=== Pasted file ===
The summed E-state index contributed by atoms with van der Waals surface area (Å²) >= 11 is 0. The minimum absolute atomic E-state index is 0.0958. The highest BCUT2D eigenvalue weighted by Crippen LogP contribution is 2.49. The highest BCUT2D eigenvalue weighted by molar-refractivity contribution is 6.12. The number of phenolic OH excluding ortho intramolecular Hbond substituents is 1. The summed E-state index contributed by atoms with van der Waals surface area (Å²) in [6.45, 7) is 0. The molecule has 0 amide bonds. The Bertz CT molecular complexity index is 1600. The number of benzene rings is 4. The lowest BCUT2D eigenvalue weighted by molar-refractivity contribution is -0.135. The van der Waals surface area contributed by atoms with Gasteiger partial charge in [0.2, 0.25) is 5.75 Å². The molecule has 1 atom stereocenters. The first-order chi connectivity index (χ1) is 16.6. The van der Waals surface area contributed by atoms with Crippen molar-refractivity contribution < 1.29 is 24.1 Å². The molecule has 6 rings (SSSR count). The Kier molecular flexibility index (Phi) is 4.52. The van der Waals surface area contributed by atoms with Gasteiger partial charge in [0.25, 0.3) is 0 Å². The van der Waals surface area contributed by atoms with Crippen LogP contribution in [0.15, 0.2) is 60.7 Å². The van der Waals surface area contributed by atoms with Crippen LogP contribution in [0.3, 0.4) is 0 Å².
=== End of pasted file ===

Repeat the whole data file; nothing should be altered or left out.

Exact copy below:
The summed E-state index contributed by atoms with van der Waals surface area (Å²) >= 11 is 0. The minimum absolute atomic E-state index is 0.0958. The highest BCUT2D eigenvalue weighted by Crippen LogP contribution is 2.49. The highest BCUT2D eigenvalue weighted by molar-refractivity contribution is 6.12. The number of phenolic OH excluding ortho intramolecular Hbond substituents is 1. The summed E-state index contributed by atoms with van der Waals surface area (Å²) in [6.45, 7) is 0. The molecule has 0 amide bonds. The Bertz CT molecular complexity index is 1600. The number of benzene rings is 4. The lowest BCUT2D eigenvalue weighted by molar-refractivity contribution is -0.135. The van der Waals surface area contributed by atoms with Gasteiger partial charge in [0.2, 0.25) is 5.75 Å². The molecule has 1 atom stereocenters. The first-order chi connectivity index (χ1) is 16.6. The van der Waals surface area contributed by atoms with Crippen molar-refractivity contribution < 1.29 is 24.1 Å². The molecule has 6 rings (SSSR count). The Kier molecular flexibility index (Phi) is 4.52. The van der Waals surface area contributed by atoms with Gasteiger partial charge in [0.25, 0.3) is 0 Å². The van der Waals surface area contributed by atoms with Crippen LogP contribution in [0.15, 0.2) is 60.7 Å². The van der Waals surface area contributed by atoms with Crippen LogP contribution in [0.3, 0.4) is 0 Å².